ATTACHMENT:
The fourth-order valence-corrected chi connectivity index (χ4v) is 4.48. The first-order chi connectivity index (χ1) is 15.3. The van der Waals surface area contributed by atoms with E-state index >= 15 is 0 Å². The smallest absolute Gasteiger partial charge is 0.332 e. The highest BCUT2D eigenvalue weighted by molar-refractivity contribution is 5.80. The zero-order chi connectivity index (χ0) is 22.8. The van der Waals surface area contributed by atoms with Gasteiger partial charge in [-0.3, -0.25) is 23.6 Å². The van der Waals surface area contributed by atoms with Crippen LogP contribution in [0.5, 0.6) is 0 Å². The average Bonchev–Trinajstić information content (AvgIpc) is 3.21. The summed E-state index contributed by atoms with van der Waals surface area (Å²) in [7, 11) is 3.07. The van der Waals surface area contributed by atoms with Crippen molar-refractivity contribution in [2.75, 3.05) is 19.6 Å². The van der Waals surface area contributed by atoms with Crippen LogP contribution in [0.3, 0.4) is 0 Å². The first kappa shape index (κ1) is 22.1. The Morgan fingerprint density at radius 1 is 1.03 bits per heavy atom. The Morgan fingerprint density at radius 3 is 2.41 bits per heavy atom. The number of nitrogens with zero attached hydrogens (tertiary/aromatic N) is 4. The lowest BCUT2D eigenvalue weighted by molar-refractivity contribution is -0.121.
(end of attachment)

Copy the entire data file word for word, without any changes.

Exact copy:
The fourth-order valence-corrected chi connectivity index (χ4v) is 4.48. The first-order chi connectivity index (χ1) is 15.3. The van der Waals surface area contributed by atoms with E-state index >= 15 is 0 Å². The smallest absolute Gasteiger partial charge is 0.332 e. The highest BCUT2D eigenvalue weighted by molar-refractivity contribution is 5.80. The zero-order chi connectivity index (χ0) is 22.8. The van der Waals surface area contributed by atoms with Gasteiger partial charge in [-0.3, -0.25) is 23.6 Å². The van der Waals surface area contributed by atoms with Crippen LogP contribution in [0.5, 0.6) is 0 Å². The average Bonchev–Trinajstić information content (AvgIpc) is 3.21. The summed E-state index contributed by atoms with van der Waals surface area (Å²) in [7, 11) is 3.07. The van der Waals surface area contributed by atoms with Crippen molar-refractivity contribution in [2.75, 3.05) is 19.6 Å². The van der Waals surface area contributed by atoms with Crippen LogP contribution in [0.3, 0.4) is 0 Å². The first kappa shape index (κ1) is 22.1. The Morgan fingerprint density at radius 1 is 1.03 bits per heavy atom. The Morgan fingerprint density at radius 3 is 2.41 bits per heavy atom. The number of nitrogens with zero attached hydrogens (tertiary/aromatic N) is 4. The lowest BCUT2D eigenvalue weighted by molar-refractivity contribution is -0.121.